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Hittin' the Prayer BonesMateriality of Spirit in the Pentecostal South$
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Anderson Blanton

Print publication date: 2015

Print ISBN-13: 9781469623979

Published to North Carolina Scholarship Online: May 2016

DOI: 10.5149/northcarolina/9781469623979.001.0001

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The Anointed Poetics of Breath

(p.115) Chapter 3 Preaching
Hittin' the Prayer Bones

Anderson Blanton

University of North Carolina Press

This chapter explores a sacred soundscape that is punctuated by a particular technique of respiration practiced in southern Appalachia and within the African American church throughout the American South. In this sermonic performance, the faculties of articulation are inspired by the breath of the Holy Ghost. This possession, in turn, unleashes a divine poetic fluency that is characterized by a guttural and percussive gasp for breath at the end of the chanted sermonic line. Through the explosive force of this nonrepresentational noise that erupts from the anointed bodily techniques of the preacher, the power-filled presence of the Holy Ghost announces itself within the charismatic milieu. With gestures to other similar forms of rhythmic breath among African American communities opening a space of comparative leverage, I propose that the mouth of the radio loudspeaker—a crucial technological force in the oral transmission of this performative style—announces the anointed poetics of breath in particularly compelling ways.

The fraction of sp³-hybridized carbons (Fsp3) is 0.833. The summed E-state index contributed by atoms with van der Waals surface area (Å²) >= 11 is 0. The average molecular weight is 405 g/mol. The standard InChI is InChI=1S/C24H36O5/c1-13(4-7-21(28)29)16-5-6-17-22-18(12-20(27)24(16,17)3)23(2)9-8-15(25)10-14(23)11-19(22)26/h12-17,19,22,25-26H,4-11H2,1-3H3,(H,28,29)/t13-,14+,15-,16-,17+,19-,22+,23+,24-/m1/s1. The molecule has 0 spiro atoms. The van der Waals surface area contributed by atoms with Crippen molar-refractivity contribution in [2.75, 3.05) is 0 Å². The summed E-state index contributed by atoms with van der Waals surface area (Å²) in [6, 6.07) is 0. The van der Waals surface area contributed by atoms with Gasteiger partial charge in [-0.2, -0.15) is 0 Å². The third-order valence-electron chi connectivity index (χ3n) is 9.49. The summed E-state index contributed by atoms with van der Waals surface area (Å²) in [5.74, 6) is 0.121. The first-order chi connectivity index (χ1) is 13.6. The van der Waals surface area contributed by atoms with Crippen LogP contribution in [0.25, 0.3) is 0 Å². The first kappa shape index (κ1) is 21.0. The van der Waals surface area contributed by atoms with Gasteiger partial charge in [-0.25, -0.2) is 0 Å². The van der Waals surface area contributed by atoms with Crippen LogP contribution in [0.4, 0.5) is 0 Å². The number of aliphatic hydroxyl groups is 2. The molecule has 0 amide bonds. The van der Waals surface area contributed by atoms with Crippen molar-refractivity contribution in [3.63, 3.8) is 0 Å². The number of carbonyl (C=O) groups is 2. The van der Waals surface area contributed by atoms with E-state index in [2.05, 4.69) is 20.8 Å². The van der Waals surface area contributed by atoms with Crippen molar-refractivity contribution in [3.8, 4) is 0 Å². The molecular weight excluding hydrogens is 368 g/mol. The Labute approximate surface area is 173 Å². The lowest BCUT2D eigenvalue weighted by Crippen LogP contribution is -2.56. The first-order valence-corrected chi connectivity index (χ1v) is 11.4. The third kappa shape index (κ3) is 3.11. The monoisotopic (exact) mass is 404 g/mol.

Keywords:   Preaching styles, breath and respiration, African American work song, percussion, laughter, rhythm, chanting, dance, religious performance

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